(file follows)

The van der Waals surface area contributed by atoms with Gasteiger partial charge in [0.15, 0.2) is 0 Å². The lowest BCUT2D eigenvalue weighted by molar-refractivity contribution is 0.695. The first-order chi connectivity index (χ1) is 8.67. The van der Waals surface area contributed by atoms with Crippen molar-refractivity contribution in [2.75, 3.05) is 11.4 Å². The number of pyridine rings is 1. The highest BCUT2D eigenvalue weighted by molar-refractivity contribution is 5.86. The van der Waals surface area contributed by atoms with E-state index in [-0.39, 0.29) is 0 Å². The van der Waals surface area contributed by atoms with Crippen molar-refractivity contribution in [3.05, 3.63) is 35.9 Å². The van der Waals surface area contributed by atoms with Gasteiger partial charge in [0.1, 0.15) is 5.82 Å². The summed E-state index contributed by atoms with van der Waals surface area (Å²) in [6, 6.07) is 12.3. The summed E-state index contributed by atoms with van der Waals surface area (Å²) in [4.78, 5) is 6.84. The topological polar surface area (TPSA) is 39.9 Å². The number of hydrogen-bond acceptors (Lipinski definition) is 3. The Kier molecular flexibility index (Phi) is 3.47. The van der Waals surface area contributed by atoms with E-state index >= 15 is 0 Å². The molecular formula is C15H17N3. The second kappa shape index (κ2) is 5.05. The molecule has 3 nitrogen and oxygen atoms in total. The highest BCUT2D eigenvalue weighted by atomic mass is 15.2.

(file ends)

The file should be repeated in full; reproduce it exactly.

The van der Waals surface area contributed by atoms with Gasteiger partial charge in [0.15, 0.2) is 0 Å². The lowest BCUT2D eigenvalue weighted by molar-refractivity contribution is 0.695. The first-order chi connectivity index (χ1) is 8.67. The van der Waals surface area contributed by atoms with Crippen molar-refractivity contribution in [2.75, 3.05) is 11.4 Å². The number of pyridine rings is 1. The highest BCUT2D eigenvalue weighted by molar-refractivity contribution is 5.86. The van der Waals surface area contributed by atoms with E-state index in [-0.39, 0.29) is 0 Å². The van der Waals surface area contributed by atoms with Crippen molar-refractivity contribution in [3.05, 3.63) is 35.9 Å². The van der Waals surface area contributed by atoms with Gasteiger partial charge in [0.1, 0.15) is 5.82 Å². The summed E-state index contributed by atoms with van der Waals surface area (Å²) in [6, 6.07) is 12.3. The summed E-state index contributed by atoms with van der Waals surface area (Å²) in [4.78, 5) is 6.84. The topological polar surface area (TPSA) is 39.9 Å². The number of hydrogen-bond acceptors (Lipinski definition) is 3. The Kier molecular flexibility index (Phi) is 3.47. The van der Waals surface area contributed by atoms with E-state index >= 15 is 0 Å². The molecular formula is C15H17N3. The second kappa shape index (κ2) is 5.05. The molecule has 3 nitrogen and oxygen atoms in total. The highest BCUT2D eigenvalue weighted by atomic mass is 15.2.